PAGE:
Traditional genes account for only about 2% of all human genetic material. Until recently, it was believed that the remaining genetic material acted as a scaffold. However, it has now become clear that DNA outside of traditional genes encodes small non-coding messengers known as microRNAs. Because microRNAs can regulate multiple genes simultaneously, changes in their expression can have farreaching biologic effects. We hypothesize that changes in microRNAs play an important early role in ovarian cancer. For our inter-institutional Ovarian Cancer Research Fund Program Project Development Grant, we have assembled an outstanding multidisciplinary group of oncologists, geneticists, and bioinformaticians to study microRNAs in ovarian cancer. Our scientific objectives have been to use state of-the-art DNA sequencing technology to identify the microRNAs that are upregulated and downregulated in ovarian cancer and to determine the consequences of these changes. With the support of the Ovarian Cancer Research Fund in 2009, we published a high profile paper in Endocrine Reviews entitled “The mammalian ovary from genesis to revelation”, we have our first paper describing our clear cell ovarian cancer work entitled “A link between mir-100 and FRAP1/mTOR in clear cell ovarian cancer”, (in press in Molecular Endocrinology), we submitted our first paper describing our work in serous ovarian cancer entitled “Molecular profiling uncovers microRNA-31 as a tumor suppressor in serous ovarian cancer”, and we have additional papers under review or in preparation.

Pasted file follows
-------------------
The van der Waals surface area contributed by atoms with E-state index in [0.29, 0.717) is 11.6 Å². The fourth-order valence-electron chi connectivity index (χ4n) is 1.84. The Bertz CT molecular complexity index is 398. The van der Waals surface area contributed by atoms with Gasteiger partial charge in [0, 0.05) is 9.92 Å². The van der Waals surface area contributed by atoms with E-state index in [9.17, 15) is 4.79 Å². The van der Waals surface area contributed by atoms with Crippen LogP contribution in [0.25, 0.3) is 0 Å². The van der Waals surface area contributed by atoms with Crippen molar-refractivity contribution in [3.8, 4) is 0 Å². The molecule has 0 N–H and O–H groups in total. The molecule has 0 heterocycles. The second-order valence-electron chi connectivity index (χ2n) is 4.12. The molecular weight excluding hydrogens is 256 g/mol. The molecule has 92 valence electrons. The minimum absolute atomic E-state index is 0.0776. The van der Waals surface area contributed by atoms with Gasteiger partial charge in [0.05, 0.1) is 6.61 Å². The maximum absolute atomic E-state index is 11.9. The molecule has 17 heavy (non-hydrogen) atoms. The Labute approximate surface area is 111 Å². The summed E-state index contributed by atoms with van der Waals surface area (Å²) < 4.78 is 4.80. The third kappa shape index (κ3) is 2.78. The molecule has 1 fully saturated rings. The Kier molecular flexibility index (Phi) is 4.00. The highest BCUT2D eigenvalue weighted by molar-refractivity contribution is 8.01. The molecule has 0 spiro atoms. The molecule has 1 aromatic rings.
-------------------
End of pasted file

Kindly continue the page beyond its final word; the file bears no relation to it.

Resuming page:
These studies are leading us in new directions to develop novel therapies for treating ovarian cancers focused on the delivery of microRNAs both alone and in combination with known chemotherapeutic drugs.
Martin M. Matzuk, M.D., Ph.D., Principal Investigator, is the Stuart A. Wallace Chair and Professor of Pathology & Immunology and Associate Director of the Center for Reproductive Medicine at Baylor College of Medicine. Dr. Matzuk earned his B.A. with Honors from the University of Chicago, his M.D. and Ph.D. from Washington University School of Medicine in St. Louis, performed residency training in pathology at the University of Pennsylvania, is a board-certified Clinical Pathologist, and is Director of Clinical Chemistry at Ben Taub General Hospital. Dr. Matzuk has co-authored more than 280 articles, many of which are in top tier biomedical journals. He is Treasurer of the Society for the Study of Reproduction (SSR), has been an active reviewer for NIH and other governmental agencies, and served as Chair on the NIH CMIR study section. He has spoken at over 140 national and international symposia. He was the inaugural Ernst Knobil Lecturer at University of Pittsburgh, the inaugural Billie Fields Lecturer at the University of Illinois, and the Bruce Stewart Memorial Award Lecturer for the ASRM. His honors also include the Richard E. Weitzman Memorial Award from the Endocrine Society, the HypoCCS Award from Eli Lilly, the SSR Research Award, the Pfizer Outstanding Investigator Award from the American Society for Investigative Pathology, the Founders Award Lecturer for the Society for Reproductive Biology, the Royal College Lectureship from the Canadian Society of Endocrinology and Metabolism, the Roy O. Greep Award from The Endocrine Society, and a prestigious MERIT award from the NIH. Dr. Matzuk’s research focuses on deciphering the critical genes, proteins, and small RNAs that are involved in reproductive function and dysfunction including ovarian cancer. In the current OCRF Program Project Development grant, Dr. Matzuk has teamed up with investigators at Georgia Institute of Technology, The Methodist Hospital, and Baylor College of Medicine to identify early serum biomarkers and metabolic changes in women with ovarian cancer.